Nerve: Heavy on visuals, light on plot


In what could be considered to be the best attempt thus far to portray the internet on screen, Nerve endeavours to caution its audiences against the dangers of online immersion but succeeds mostly in presenting how thrilling it can be to embrace it.

With their adaptation of Jeanne Ryan’s 2012 young-adult novel of the same name, the directors, Henry Joost and Ariel Schulman, return to familiar fodder. The duo are the same minds behind the thought-provoking 2010 documentary Catfish, which was an entirely different take on the allure and malleability of internet identity that Nerve attempts to tackle.

For Vee (Emma Roberts), an artistic and introverted high-school senior dreaming of leaving her Staten Island home behind in order to pursue her art, a braver version of herself seems to be the perfect plan. So when a friend introduces her to a real-time internet game in which “Players” accept dares from “Watchers” to win money and prestige, Vee can taste her ticket to a new life. It certainly doesn’t hurt matters much that her initial dare is to kiss a stranger, and that the stranger in question is a totally dreamy Dave Franco, and the two soon pair up.

The “Watchers” can’t get enough of them, submitting dares of increasing recklessness for increased cash until it becomes apparent that the two if them are trapped. The details of why and how this happens aren’t as clear as I would have liked, somehow, the people who are mysteriously filling bank accounts can also immediately drain them also? But the film has bigger problems, the screenplay lets down the actors immensely, left with little more to work with than a long line of (admittedly pretty great) stunts before petering out to a contrived ‘they all lived happily-ever after’ end.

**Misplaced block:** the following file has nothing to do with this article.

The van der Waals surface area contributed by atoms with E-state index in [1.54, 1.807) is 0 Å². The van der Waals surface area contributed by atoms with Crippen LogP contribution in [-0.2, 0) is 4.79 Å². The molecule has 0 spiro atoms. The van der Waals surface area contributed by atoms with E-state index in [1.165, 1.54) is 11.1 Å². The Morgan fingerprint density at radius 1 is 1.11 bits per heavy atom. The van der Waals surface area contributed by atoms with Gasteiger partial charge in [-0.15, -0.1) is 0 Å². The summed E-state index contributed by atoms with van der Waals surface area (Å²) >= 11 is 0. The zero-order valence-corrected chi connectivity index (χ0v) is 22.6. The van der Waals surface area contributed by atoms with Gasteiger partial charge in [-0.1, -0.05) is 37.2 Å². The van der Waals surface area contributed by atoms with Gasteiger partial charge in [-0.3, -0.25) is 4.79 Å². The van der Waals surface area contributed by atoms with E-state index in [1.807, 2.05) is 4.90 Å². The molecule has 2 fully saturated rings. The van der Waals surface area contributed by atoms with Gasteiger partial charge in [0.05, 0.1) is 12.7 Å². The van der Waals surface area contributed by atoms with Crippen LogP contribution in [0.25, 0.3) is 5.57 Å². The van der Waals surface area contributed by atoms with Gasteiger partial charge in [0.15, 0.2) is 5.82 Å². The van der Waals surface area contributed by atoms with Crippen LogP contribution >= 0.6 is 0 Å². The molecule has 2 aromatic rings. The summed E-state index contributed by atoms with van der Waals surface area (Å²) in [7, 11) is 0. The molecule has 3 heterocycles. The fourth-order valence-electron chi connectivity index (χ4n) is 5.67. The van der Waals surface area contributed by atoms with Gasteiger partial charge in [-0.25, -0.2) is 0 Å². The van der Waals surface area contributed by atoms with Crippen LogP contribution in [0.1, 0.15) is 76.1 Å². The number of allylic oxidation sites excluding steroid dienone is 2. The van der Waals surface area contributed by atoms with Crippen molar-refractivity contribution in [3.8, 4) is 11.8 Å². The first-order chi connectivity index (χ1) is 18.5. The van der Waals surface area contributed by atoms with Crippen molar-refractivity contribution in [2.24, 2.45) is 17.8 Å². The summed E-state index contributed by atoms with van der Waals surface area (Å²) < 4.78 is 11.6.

The film is visually great though, the graphics added to give the audience the “Watcher” experience are done very well. Shots framed as if the audience is inside of phones or computers, overlaid with text and imagery allowing the audience to be a part of the characters’ online interactions is the most realistic depiction of online identity thus far. For me, this gives Nerve an edge over other films, like 2010’s Chatroom and this year’s Netflix release, XOXO, where the use of the internet becomes central to the plot. In Nerve, the cinematography allows the audience to become “watchers” while watching in a very naturalistic way. New York City is the perfect setting for a film that needs to have a high-stakes feel and the abundance of neon lighting lets the audience feel that we could easily be looking at the future.

Roberts and Franco have a palpable chemistry and their interactions are electric, they just don’t occur often enough. Too much time appears to have been spent on the graphics and the feel of the visual aspect of the film, and as a result the screenplay has suffered. Without much to go on, Roberts comes across for the bulk of the film like a wide-eyed innocent, which makes it all the more confusing at the end of the film, when it becomes apparent that she has orchestrated the downfall of the game that has thus far kept her powerless. Franco does his job ably, his character’s trajectory of mysterious bad-boy redeemed is a path well trodden. Disappointingly, supporting characters get almost nothing from the script, Juliette Lewis is under utilised as she frantically runs around in the background as Vee’s unfathomably clueless mother.

I enjoyed this film. It’s fun and thrilling and even if it does start to take itself a bit too seriously towards the end. Whether fortuitous or by design, Nerve will appeal to the Pokemon Go generation, where masses of people are eagerly signing up for these games in order to lose themselves in an augmented reality. The film looks a lot better than its characters’ sound, but the way the film breaks ground in its depiction of new media allowed me to forgive the screenplay’s transgressions.There were moments where I felt like Nerve was about to head in a darker direction, it didn’t (probably to protect a rating that would allow allow maximum teen consumption) and I really wanted it to. Overall I felt like Nerve could have, and probably should have delved deeper, particularly given the relevance of its subject matter.



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